The tragic irony was impossible to miss, critics said: Less than 25 feet from two buildings destroyed in a four-alarm fire in North Bergen was Engine Company 9 — temporarily put out of service by top officials of North Hudson Regional Fire and Rescue.
Although the Kennedy Boulevard building owner pleaded for help, a battalion chief, a firefighter and a safety officer said there was nothing they could do: Their engine had been taken out of service and two firefighters stationed were reassigned as part of rotating closures aimed at saving money.
To their credit, the firefighters ran into the burning building and rescued the owners’ elderly mother — and a truck from a house four blocks away got there in no time.
Officials had great hopes for the regional team when it was created more than a decade ago. However, with fears for public safety growing, some critics are virtually begging new Gov. Christopher Christie or new U.S. Attorney Paul Fishman to send in their investigators.
A former member of the squad says the NHRFR spent more than $4 million for legal services, nearly $3 million for a public relations firm, and just under $3 million for a self-insurance fund — in essence, more legal services — in the organization’s first 5 years.
At the same time, the NHRFR has closed firehouses and laid off firefighters. Unofficially, the squad is down about three dozen pair of boots on the ground.
“So while there appears to be plenty of money to spend on lawyers and public relations people, there is no money to keep firehouses open,” said the former captain, Steven Winters.
An angered Fire Chief Brion McEldowney told CLIFFVIEW PILOT that Winters’ tirade “carries many false statements and does a great disservice to our fire department….Claims about lay-offs, firehouse closures, legal costs and public relations fees are all completely wrong.” (READ THE FULL STORY HERE: Chief furious with disgraced firefighter’s ‘false charges.’)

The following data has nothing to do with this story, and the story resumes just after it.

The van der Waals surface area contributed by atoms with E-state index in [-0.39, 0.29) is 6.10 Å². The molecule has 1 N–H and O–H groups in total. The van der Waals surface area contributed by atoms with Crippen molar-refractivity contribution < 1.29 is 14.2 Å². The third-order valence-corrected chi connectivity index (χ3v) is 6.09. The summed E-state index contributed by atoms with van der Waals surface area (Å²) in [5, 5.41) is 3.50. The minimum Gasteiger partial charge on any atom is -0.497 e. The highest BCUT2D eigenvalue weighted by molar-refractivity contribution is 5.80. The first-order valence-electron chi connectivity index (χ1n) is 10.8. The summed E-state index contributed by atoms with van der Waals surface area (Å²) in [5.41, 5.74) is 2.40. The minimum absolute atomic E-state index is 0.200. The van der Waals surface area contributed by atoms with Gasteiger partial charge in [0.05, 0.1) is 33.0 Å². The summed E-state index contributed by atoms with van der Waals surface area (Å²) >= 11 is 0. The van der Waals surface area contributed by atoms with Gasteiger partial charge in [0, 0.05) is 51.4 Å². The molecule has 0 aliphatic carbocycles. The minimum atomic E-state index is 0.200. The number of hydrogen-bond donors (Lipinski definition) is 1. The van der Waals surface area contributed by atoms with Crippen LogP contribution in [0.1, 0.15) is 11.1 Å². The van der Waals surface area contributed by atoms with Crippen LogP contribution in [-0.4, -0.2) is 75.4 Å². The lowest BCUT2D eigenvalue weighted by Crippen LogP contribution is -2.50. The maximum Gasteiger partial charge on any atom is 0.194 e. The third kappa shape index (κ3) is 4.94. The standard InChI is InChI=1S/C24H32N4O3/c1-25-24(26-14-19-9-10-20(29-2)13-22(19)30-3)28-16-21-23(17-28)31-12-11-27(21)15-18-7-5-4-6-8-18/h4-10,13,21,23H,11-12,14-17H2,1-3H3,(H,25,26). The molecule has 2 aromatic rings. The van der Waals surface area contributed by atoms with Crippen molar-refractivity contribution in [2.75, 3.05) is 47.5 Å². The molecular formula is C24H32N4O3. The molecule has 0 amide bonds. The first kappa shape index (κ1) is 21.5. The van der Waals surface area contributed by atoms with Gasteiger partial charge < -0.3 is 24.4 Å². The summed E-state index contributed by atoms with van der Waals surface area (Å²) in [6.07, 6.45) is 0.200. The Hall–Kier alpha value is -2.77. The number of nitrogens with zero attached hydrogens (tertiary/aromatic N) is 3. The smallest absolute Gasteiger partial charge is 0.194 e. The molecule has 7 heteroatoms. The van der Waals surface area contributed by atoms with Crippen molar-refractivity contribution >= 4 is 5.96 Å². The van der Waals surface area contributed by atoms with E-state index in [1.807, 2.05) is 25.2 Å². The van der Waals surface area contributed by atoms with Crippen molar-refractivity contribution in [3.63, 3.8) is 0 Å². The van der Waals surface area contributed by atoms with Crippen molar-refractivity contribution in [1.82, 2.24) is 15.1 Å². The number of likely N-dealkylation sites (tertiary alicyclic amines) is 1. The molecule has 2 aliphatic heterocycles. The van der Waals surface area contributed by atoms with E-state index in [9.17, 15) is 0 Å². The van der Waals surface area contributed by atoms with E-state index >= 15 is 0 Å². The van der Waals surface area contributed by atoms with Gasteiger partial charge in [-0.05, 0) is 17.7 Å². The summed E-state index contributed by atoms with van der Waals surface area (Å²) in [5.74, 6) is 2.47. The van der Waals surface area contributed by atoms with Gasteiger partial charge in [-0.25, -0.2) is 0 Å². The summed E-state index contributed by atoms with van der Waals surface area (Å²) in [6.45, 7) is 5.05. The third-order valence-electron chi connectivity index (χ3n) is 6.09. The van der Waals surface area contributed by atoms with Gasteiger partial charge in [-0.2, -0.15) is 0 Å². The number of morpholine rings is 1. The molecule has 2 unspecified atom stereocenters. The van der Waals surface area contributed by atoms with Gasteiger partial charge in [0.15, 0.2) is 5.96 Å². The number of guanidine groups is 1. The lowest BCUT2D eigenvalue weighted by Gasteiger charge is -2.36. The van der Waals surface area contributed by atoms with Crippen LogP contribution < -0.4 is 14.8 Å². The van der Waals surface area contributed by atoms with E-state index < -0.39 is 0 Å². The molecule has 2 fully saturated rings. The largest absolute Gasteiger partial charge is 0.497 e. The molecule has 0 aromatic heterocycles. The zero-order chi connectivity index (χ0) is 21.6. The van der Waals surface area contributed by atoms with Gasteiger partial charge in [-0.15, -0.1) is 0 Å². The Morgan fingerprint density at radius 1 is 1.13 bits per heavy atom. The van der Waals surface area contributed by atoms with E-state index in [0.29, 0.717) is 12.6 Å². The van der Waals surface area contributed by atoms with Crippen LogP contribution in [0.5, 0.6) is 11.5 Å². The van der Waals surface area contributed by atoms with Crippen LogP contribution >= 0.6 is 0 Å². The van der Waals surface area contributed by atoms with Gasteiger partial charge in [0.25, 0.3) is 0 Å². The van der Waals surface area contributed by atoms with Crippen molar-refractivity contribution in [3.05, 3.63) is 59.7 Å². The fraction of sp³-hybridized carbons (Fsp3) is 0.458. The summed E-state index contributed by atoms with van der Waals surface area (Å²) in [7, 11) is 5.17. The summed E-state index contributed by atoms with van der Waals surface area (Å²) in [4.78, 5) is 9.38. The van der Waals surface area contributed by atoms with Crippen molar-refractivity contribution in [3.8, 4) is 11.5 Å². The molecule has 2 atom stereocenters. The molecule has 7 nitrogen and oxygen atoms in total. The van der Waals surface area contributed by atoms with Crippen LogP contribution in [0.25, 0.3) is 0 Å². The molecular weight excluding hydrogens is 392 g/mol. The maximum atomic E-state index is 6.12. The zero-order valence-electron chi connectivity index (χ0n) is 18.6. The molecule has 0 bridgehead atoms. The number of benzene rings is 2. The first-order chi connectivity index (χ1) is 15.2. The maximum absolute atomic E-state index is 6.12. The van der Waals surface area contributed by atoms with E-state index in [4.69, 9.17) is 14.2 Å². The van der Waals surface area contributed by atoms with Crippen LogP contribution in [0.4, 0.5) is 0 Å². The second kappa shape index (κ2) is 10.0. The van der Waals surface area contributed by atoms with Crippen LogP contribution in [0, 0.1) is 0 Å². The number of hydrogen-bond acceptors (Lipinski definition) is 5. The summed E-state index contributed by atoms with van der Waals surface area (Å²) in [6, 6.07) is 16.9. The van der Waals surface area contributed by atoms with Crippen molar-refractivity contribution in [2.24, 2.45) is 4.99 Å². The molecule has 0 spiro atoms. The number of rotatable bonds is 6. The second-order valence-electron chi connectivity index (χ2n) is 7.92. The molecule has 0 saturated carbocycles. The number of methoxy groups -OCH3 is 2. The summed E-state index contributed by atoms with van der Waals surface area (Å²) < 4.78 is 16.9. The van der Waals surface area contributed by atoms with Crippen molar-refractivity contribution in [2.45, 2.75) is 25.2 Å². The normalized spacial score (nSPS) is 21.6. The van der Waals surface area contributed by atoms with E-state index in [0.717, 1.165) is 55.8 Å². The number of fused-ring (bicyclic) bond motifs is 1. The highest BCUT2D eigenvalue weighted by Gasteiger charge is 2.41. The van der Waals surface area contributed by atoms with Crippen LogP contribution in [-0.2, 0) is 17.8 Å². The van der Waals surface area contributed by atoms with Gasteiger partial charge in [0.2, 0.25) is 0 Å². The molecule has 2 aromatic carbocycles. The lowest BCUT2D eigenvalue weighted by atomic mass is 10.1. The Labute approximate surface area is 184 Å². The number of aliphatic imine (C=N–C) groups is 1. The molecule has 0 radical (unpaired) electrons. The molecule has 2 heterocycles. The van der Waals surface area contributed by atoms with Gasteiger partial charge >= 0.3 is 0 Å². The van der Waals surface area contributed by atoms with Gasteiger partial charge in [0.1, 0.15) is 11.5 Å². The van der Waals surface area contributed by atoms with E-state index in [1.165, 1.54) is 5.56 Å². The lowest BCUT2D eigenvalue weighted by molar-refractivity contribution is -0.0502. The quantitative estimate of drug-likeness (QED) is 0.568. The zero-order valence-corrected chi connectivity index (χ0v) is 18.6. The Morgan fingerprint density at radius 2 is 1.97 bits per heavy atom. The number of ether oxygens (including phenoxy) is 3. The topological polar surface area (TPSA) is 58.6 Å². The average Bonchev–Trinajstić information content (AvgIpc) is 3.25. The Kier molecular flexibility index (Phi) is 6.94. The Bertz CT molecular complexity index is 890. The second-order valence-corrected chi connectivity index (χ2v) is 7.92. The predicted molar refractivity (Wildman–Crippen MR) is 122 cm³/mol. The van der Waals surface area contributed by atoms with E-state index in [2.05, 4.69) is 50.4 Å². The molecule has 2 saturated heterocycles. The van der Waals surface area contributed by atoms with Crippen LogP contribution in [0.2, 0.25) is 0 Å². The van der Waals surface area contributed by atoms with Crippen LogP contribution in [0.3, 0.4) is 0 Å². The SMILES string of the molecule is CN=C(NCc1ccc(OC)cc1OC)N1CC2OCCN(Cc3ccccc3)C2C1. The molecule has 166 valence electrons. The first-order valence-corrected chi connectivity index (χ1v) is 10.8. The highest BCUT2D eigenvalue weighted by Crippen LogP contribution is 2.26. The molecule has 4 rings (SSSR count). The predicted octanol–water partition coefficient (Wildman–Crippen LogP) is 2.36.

Officials with the NHRFR say they’ve frozen hirings while fighting a civil rights suit that forces them to hire from a court-mandated list of African-American candidates from several counties. The NHRFR wants a North Hudson residency list. Until that’s resolved, they said, no one gets hired.
Agency firefighters also have been working without a contract since June while both sides battle over what the brass say are necessary concessions.
Weehawken Mayor Richard Turner, the NHRFR chairman, said response times still average under the four minutes recommended nationally — including the Kennedy Boulevard fire.
Turner claims manpower isn’t the problem. “I have always said we have too many apparatuses,” he said recently.
Turner made headlines when he recently banned firefighters from going food shopping on their shifts, citing a blaze years ago in which a home next to a Union City firehouse was destroyed because they city’s bravest were out getting something to eat.
It may be that soon residents hear more of the department’s policies and procedures. In one case, a firefighter allegedly scored so low on a promotional exam that the NHRFR created a new rank with a lower salary to keep him — then promoted him two levels within weeks before he later retired at an even higher rank.
If the allegations are true, that’s pension fraud.
Others allegedly received jobs without even taking civil service exams.
Many already were employed in township public safety departments — defeating the purpose of the regional approach in the first place.
Winters said he reported various violations while with the squad, none of which, he said, were addressed. Two involved blazes in Union City in which people were killed.
North Bergen, Guttenberg, West New York, Weehawken and Union City agreed to create the organization to serve one of the most densely populated areas in the country. The NHRFR’s coverage area is 10 square miles.
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